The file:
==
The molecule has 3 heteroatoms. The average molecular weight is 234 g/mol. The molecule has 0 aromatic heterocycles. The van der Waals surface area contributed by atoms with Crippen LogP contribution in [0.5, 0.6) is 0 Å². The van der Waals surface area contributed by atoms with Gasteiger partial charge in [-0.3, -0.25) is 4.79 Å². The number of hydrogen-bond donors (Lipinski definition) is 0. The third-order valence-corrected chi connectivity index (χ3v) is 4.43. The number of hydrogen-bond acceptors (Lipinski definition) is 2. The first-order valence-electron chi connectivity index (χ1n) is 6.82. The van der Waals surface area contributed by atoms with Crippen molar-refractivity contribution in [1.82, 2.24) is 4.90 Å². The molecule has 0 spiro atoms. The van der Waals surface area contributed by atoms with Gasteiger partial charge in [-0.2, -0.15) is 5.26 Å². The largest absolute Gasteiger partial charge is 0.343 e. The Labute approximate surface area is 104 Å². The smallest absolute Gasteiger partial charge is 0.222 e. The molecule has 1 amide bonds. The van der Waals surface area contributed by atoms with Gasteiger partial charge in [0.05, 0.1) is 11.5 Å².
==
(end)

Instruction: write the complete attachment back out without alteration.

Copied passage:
The molecule has 3 heteroatoms. The average molecular weight is 234 g/mol. The molecule has 0 aromatic heterocycles. The van der Waals surface area contributed by atoms with Crippen LogP contribution in [0.5, 0.6) is 0 Å². The van der Waals surface area contributed by atoms with Gasteiger partial charge in [-0.3, -0.25) is 4.79 Å². The number of hydrogen-bond donors (Lipinski definition) is 0. The third-order valence-corrected chi connectivity index (χ3v) is 4.43. The number of hydrogen-bond acceptors (Lipinski definition) is 2. The first-order valence-electron chi connectivity index (χ1n) is 6.82. The van der Waals surface area contributed by atoms with Crippen molar-refractivity contribution in [1.82, 2.24) is 4.90 Å². The molecule has 0 spiro atoms. The van der Waals surface area contributed by atoms with Gasteiger partial charge in [-0.2, -0.15) is 5.26 Å². The largest absolute Gasteiger partial charge is 0.343 e. The Labute approximate surface area is 104 Å². The smallest absolute Gasteiger partial charge is 0.222 e. The molecule has 1 amide bonds. The van der Waals surface area contributed by atoms with Gasteiger partial charge in [0.05, 0.1) is 11.5 Å².